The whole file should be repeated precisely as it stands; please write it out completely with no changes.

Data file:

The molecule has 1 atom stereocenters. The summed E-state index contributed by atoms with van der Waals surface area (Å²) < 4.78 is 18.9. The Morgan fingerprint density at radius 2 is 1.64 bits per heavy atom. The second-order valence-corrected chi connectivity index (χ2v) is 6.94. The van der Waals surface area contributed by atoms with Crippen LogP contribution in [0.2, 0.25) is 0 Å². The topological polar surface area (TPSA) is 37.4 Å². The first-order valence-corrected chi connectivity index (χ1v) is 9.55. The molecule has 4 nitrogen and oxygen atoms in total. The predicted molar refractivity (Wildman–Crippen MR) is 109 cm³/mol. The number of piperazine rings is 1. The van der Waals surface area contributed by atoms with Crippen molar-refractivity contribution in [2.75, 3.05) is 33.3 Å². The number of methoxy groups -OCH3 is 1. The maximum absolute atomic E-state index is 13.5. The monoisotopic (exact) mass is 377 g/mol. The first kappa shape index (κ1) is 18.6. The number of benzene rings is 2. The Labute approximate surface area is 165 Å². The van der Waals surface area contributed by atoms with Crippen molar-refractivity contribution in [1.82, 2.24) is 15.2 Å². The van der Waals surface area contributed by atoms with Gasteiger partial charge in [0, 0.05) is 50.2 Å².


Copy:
The molecule has 1 atom stereocenters. The summed E-state index contributed by atoms with van der Waals surface area (Å²) < 4.78 is 18.9. The Morgan fingerprint density at radius 2 is 1.64 bits per heavy atom. The second-order valence-corrected chi connectivity index (χ2v) is 6.94. The van der Waals surface area contributed by atoms with Crippen LogP contribution in [0.2, 0.25) is 0 Å². The topological polar surface area (TPSA) is 37.4 Å². The first-order valence-corrected chi connectivity index (χ1v) is 9.55. The molecule has 4 nitrogen and oxygen atoms in total. The predicted molar refractivity (Wildman–Crippen MR) is 109 cm³/mol. The number of piperazine rings is 1. The van der Waals surface area contributed by atoms with Crippen molar-refractivity contribution in [2.75, 3.05) is 33.3 Å². The number of methoxy groups -OCH3 is 1. The maximum absolute atomic E-state index is 13.5. The monoisotopic (exact) mass is 377 g/mol. The first kappa shape index (κ1) is 18.6. The number of benzene rings is 2. The Labute approximate surface area is 165 Å². The van der Waals surface area contributed by atoms with Crippen molar-refractivity contribution in [1.82, 2.24) is 15.2 Å². The van der Waals surface area contributed by atoms with Gasteiger partial charge in [0, 0.05) is 50.2 Å².